Now my aim is here is not to sing the praises of our modern society, any more than we might laud the telegraph compared to the message runner, or the rotary phone as compared to the telegraph. My point is only to show how easy it is to write things off as impossible, illogical, or down right insane, that make perfect sense and are entirely achievable. Whether in terms of technology, or society, if we were to give an account of our condition to the people of the 14th century, the only men who would not find us mad would be those who were themselves insane.

So let’s take a deeper look, reexamine the arguments and the position of a stateless society, and see if they really are all that crazy. Certainly, taxes are not necessary. If the Catholic Church and scores of other churches have survived down through the last few centuries without forced attendance and forced monetary contribution why couldn’t the police force, the courts, and the welfare system do the same? And, is that any less crazy today than advocating for voluntary support for the church 500 years ago?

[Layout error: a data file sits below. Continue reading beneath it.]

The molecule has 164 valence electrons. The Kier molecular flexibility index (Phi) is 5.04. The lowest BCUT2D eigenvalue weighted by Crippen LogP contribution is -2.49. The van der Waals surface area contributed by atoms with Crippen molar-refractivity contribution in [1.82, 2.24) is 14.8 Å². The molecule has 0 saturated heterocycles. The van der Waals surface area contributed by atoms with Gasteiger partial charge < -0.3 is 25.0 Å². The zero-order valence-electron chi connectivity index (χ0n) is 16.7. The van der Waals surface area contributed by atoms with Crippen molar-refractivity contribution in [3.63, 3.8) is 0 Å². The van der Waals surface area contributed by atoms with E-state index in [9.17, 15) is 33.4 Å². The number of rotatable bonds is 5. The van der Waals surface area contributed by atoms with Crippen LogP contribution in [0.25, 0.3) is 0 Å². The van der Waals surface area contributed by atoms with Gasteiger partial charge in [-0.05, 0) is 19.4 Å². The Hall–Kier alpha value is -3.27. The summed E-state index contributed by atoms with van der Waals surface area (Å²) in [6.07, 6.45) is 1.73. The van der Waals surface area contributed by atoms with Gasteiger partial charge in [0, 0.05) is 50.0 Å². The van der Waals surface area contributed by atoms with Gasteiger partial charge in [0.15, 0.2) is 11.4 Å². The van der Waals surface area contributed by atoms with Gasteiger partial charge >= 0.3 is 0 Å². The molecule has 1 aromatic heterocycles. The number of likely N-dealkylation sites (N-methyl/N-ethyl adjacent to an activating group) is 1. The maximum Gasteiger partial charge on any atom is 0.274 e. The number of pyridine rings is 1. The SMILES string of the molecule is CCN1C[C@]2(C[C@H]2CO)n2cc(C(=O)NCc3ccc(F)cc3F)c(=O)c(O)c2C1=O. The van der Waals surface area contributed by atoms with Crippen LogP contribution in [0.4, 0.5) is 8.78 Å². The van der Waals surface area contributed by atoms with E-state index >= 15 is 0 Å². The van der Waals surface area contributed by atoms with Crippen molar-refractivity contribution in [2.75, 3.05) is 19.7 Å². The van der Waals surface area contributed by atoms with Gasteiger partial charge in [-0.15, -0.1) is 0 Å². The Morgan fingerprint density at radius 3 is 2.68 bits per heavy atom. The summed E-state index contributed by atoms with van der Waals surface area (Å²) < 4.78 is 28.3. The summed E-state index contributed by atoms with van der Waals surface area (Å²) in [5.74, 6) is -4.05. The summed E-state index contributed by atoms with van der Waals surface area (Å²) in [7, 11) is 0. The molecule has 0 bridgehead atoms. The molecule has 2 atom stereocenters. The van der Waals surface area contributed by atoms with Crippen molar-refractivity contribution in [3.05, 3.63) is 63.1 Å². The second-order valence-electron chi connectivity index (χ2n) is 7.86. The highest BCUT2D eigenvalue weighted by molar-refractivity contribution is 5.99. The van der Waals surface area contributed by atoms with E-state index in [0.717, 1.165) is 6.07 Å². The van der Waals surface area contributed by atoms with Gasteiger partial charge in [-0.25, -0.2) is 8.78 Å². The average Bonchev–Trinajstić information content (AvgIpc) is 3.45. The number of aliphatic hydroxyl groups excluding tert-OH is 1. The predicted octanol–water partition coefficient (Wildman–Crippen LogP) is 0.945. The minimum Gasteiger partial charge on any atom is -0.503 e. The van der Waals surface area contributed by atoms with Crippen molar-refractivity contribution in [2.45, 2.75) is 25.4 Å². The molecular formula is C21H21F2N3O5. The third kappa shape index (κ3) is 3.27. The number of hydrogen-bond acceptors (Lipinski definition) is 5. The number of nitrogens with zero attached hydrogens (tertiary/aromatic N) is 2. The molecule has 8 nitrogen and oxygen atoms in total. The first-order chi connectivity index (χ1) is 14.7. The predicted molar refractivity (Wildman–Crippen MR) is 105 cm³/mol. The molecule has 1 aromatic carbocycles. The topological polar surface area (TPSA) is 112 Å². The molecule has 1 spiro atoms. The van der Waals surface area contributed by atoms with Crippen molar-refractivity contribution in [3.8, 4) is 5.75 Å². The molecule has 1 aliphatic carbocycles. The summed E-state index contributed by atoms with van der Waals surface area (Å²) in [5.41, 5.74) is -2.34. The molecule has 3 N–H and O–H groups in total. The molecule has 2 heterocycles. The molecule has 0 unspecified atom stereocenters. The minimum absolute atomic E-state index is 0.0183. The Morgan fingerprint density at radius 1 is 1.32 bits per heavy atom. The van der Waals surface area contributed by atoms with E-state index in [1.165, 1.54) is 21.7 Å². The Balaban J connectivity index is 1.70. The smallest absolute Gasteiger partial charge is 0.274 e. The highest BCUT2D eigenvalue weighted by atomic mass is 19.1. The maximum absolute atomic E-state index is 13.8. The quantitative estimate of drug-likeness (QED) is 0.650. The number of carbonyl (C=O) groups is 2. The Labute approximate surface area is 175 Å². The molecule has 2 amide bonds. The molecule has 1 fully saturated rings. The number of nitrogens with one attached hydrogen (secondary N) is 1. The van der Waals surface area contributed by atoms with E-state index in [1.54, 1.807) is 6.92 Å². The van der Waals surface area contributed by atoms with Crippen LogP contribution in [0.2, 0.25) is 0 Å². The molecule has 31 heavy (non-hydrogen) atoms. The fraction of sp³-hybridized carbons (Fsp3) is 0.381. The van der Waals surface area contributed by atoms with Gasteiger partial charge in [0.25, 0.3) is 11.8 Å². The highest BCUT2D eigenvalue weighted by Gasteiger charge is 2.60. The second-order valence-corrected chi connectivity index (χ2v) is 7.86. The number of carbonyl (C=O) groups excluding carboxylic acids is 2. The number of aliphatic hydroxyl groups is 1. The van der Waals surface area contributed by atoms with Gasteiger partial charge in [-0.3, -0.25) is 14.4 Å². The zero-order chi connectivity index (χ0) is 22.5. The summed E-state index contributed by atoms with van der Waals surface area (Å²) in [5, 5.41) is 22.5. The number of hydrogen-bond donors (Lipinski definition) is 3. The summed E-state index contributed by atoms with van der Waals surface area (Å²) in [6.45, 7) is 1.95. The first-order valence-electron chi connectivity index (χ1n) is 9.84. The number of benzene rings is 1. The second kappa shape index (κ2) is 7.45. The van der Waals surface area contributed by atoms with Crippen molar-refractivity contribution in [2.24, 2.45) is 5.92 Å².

When we look at these issues in a broader historical perspective, all of a sudden it doesn’t seem so wacky. I don’t know if we’ll ever have a society entirely free of monopolies, of compulsion, coercion, and violence, but I do believe the day will come when they will be supported voluntarily and not through taxes.

As far as a truly stateless society, and how crazy it is to think people may figure out for themselves, free of coercion and monopoly, how to adjudicate disputes and administer justice, this may be less realizable because monopolists are highly disinclined to relinquish their monopoly. But it isn’t crazy.